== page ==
EcosystemImpact Foundation works to keep the wild landscapes of Bangkaru and Simeulue Islands, Aceh, Indonesia, wild through a sustainability approach where business, people and nature thrive alongside each other.
Our approach is both scientific and community driven. We see no distinction between what is classed as an environmental issue, and what would be classed as a social issue, as from a holistic interdisciplinary perspective everything is connected. We believe that it is only by taking into account social, environmental and political factors, that real lasting change be made.
Part of the Barusan island chain off the coast of Sumatra, Bangkaru and Simeulue Islands lay just 350 kilometres north of the equator. The region’s nature consists of highly biodiverse tropical rainforest and coral reefs. These islands are home to some of the world’s most endangered turtle and bird species. Our mission is to save these species from the brink of extinction and develop opportunities for local community’s benefit from involvement.
EcosystemImpact works closely with Simeulue based partner āluān – an organic eco-coconut oil company – and Mahi-Mahi Resort, to develop landscape level conservation and business solutions. Both Mahi-Mahi and āluān have been set up to financially support EcosystemImpact, with both being partly financed through Green Impact Bonds that will provide annual ‘interest’ payments to EcosystemImpact.
ASAP Species That We Work On
What We Do
The Bangkaru Ranger Programme:
With 319 sq. km of uninhabited, intact primary forest, Bangkaru is one of the largest remaining primary-rainforest islands in Indonesia.
Bangkaru is internationally recognised as being one of the last remaining islands to have wild Nias hill myna and silvery pigeon populations, as well as the largest green turtle nesting site in Western Indonesia, along with being an important nesting site for the North-eastern Indian Ocean sub-population of leatherback sea turtles. Although hawksbill turtles do not nest on Bangkaru, they frequent the seas and reefs along Bangkaru’s shoreline.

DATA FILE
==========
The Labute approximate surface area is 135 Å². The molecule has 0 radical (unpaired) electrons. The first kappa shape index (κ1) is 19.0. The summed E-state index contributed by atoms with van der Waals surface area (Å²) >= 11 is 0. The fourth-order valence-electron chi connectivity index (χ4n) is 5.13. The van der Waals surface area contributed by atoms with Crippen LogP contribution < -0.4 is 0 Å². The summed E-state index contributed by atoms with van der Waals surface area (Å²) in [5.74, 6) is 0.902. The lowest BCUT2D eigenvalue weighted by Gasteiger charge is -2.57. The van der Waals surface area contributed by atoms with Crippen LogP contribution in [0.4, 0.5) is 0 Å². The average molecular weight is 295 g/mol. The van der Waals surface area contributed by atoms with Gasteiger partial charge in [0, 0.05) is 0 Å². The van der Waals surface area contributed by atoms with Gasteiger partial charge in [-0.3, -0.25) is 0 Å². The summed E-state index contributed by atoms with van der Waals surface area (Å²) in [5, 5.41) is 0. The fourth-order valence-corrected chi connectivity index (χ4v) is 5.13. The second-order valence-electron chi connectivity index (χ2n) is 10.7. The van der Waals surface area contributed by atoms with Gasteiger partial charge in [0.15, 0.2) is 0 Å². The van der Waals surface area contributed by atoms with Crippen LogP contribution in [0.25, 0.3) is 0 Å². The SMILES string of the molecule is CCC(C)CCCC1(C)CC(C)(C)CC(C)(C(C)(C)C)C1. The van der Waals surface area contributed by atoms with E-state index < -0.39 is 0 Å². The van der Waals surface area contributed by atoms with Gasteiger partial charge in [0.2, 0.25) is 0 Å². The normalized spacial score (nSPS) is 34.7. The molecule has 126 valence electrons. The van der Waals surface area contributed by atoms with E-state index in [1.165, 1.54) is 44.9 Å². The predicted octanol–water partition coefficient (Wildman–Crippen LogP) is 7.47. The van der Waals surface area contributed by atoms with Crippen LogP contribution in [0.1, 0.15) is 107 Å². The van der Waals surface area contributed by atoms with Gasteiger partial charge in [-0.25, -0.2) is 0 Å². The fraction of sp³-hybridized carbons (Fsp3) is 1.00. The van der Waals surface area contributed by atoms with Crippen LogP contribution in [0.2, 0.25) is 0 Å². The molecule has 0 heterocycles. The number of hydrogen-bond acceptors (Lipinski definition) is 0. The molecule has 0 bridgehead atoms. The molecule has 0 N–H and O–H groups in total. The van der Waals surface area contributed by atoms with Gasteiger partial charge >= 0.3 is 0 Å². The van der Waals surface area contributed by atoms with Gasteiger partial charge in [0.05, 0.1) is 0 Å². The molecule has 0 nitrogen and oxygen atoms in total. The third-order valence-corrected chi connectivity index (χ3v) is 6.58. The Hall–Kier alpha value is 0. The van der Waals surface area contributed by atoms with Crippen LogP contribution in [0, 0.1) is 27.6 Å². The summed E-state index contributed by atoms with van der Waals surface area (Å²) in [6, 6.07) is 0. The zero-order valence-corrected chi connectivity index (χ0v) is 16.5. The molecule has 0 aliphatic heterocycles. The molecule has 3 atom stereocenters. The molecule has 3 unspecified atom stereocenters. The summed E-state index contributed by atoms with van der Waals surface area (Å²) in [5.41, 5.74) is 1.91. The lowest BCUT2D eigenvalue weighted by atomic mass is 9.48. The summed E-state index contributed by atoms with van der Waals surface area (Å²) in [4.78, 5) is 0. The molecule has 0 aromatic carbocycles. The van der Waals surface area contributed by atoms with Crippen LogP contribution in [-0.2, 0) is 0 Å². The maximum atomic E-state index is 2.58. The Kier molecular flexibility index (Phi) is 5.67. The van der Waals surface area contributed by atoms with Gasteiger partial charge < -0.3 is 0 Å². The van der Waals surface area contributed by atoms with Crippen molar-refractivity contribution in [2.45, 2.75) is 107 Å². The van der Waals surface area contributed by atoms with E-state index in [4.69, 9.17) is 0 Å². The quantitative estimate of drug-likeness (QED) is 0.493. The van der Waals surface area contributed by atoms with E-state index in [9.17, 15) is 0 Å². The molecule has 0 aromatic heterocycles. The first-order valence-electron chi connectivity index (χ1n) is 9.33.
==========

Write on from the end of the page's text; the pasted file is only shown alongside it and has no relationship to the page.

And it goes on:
In order to tackle poaching, EcosystemImpact supports BKSDA (the national wildlife agency) with a ranger post on Bangkaru. EcosystemImpact ranger are from neighbouring islands and are employed on a full-time basis, with rotating shifts on the island. The rangers patrol Bangkaru’s beaches and forest every morning and night, intercepting and deterring any poaching activity. Bangkaru’s rangers also collect crucial data on the number, location, type of bird and turtle species.
Since EcosystemImpact’s involvement in the Bangkaru Ranger Programme in 2016, there have been no recorded poaching events.
“25 poachers were on the shore and 2 people chased us with a machete. We almost retreated but decided to stand our ground, also holding a machete. They saw that their machetes were smaller than ours, and they retreated. the next day when we returned to the beach, all of the turtle eggs were gone. not one was left on the beach. We had this experience every day for 4 years.”
— Lead Ranger Uzhar
There is currently no environmental education on Simeulue or Bangkaru’s surrounding islands. As part of its environmental education initiative, EcosystemImpact runs a Nature School (Sekolah Alam), which teaches a small group of local children around basic English whilst concentrating on conservation themes. This has enabled us to understand baseline environmental education levels and to pilot the most effective ways of engaging young people.
Where We Work
Bangkaru and Simeulue Islands, Aceh, Indonesia.
Featured image: Paul Hilton